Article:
never let me go to any such places. He thinks such a life would kill me.
Besides, he says that as I shall never have to work, there is no need
for me to learn how."

"But you must work," responded Esther, stoutly. "Every one must, or else
be very unhappy. Papa says that the happiest people in the world are
those who work the hardest when it is time for work, and play the
hardest in play-time. But where are you driving to? This isn't the way
home."

"I am going to get a new hat and gloves," answered the boy, "for I don't
want anyone at the house to know of our runaway. They'd never let me
drive the ponies again if they found it out."

"It would be a shame if they didn't, after the way you handled them just
now," exclaimed Esther, indignantly.

Just then they stopped before a fashionable hat-store on Kearney Street,
and while Alaric was debating whether he ought to leave the ponies long
enough to step inside he was recognized, and a clerk hastened to receive
his order.

"Hats and gloves," said Alaric; "you know the sizes."

The clerk answered, "Certainly, Mr. Todd," bowed, and disappeared in the
store.

"See those lovely gray 'Tams' in the window, Cousin Rick," said Esther.
"Why don't you get one of them? It would be just the thing to wear in
the woods."

"All right," replied the boy. "I will."

So when the clerk reappeared with a stylish derby-hat and a dozen pair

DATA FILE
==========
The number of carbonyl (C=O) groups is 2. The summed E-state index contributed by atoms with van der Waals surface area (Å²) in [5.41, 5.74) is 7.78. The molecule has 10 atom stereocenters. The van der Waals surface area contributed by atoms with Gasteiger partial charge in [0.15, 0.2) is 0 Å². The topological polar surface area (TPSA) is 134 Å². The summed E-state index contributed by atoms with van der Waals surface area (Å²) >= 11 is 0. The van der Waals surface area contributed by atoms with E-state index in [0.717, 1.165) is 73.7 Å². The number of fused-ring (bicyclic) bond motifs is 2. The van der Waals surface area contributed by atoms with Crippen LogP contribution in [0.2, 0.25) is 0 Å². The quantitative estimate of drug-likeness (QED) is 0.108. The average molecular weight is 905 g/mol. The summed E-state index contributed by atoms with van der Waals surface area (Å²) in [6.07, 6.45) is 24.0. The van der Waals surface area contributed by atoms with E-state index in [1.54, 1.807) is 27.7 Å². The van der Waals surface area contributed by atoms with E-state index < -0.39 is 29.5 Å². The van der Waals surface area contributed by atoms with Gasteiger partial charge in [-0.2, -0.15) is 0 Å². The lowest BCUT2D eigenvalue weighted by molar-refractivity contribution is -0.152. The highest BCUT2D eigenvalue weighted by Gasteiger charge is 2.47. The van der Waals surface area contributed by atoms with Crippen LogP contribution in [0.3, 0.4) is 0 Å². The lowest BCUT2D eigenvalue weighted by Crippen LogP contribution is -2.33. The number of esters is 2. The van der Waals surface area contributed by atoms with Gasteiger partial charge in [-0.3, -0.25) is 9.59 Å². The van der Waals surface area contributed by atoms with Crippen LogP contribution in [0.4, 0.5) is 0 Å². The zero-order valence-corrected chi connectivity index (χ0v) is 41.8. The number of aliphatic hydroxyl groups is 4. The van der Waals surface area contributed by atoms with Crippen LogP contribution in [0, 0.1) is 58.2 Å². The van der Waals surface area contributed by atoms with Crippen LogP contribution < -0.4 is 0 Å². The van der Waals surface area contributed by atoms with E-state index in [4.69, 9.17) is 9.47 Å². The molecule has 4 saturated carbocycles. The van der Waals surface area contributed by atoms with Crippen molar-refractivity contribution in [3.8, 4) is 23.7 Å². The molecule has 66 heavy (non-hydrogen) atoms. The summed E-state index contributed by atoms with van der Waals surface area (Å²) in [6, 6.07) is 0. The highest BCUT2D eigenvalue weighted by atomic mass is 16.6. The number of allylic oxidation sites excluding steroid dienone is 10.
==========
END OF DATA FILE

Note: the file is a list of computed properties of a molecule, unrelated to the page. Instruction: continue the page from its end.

of gloves Alaric put the former on, said he would keep the gloves, and
at the same time requested that one of the gray Tams might be done up
for him.

As this order was filled, and the ponies were headed towards home,
Esther said; "Why, Cousin Rick, you didn't pay for your things?"

"No," repeated the boy, "I never do."

"You didn't even ask the prices, either."

"Of course not!" laughed the other. "Why should I? They were things that
I had to have anyway, and so what would be the use of asking the prices?
Besides, I don't think I ever did such a thing in my life."

"Well," sighed the girl, "it must be lovely to shop in that way. Now I
never bought anything without first finding out if I could afford it;
and as for gloves, I know I never bought more than one pair at a time."

"Really?" said Alaric, with genuine surprise, "I didn't know they sold
less than a dozen pair at a time. I wish I had known it, for I only
wanted one pair. I've got so many at home now that they are a bother."

That very evening the lad spoke to his father about going on a ranch and